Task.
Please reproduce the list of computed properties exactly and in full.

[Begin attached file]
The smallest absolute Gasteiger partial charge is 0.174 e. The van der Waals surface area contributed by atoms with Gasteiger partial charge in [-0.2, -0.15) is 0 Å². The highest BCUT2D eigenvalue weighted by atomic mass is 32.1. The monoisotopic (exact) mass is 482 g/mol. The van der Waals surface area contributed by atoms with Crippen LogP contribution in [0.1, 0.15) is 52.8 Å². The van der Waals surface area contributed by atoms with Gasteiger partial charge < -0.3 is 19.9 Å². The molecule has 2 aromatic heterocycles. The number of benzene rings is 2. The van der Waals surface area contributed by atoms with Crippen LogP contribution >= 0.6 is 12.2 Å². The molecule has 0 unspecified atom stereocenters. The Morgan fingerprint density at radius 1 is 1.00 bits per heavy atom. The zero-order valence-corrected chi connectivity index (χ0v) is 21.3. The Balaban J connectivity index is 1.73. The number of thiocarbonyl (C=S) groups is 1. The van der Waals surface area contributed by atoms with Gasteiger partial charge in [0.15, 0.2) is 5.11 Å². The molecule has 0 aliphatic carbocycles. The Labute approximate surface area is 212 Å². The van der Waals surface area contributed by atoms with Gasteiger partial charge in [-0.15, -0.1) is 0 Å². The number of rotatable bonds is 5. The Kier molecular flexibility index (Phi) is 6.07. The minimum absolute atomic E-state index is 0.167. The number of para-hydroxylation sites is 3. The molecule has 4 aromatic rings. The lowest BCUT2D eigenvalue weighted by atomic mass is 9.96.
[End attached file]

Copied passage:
The smallest absolute Gasteiger partial charge is 0.174 e. The van der Waals surface area contributed by atoms with Gasteiger partial charge in [-0.2, -0.15) is 0 Å². The highest BCUT2D eigenvalue weighted by atomic mass is 32.1. The monoisotopic (exact) mass is 482 g/mol. The van der Waals surface area contributed by atoms with Crippen LogP contribution in [0.1, 0.15) is 52.8 Å². The van der Waals surface area contributed by atoms with Gasteiger partial charge < -0.3 is 19.9 Å². The molecule has 2 aromatic heterocycles. The number of benzene rings is 2. The van der Waals surface area contributed by atoms with Crippen LogP contribution >= 0.6 is 12.2 Å². The molecule has 0 unspecified atom stereocenters. The Morgan fingerprint density at radius 1 is 1.00 bits per heavy atom. The zero-order valence-corrected chi connectivity index (χ0v) is 21.3. The Balaban J connectivity index is 1.73. The number of thiocarbonyl (C=S) groups is 1. The van der Waals surface area contributed by atoms with Gasteiger partial charge in [0.15, 0.2) is 5.11 Å². The molecule has 0 aliphatic carbocycles. The Labute approximate surface area is 212 Å². The van der Waals surface area contributed by atoms with Gasteiger partial charge in [-0.15, -0.1) is 0 Å². The number of rotatable bonds is 5. The Kier molecular flexibility index (Phi) is 6.07. The minimum absolute atomic E-state index is 0.167. The number of para-hydroxylation sites is 3. The molecule has 4 aromatic rings. The lowest BCUT2D eigenvalue weighted by atomic mass is 9.96.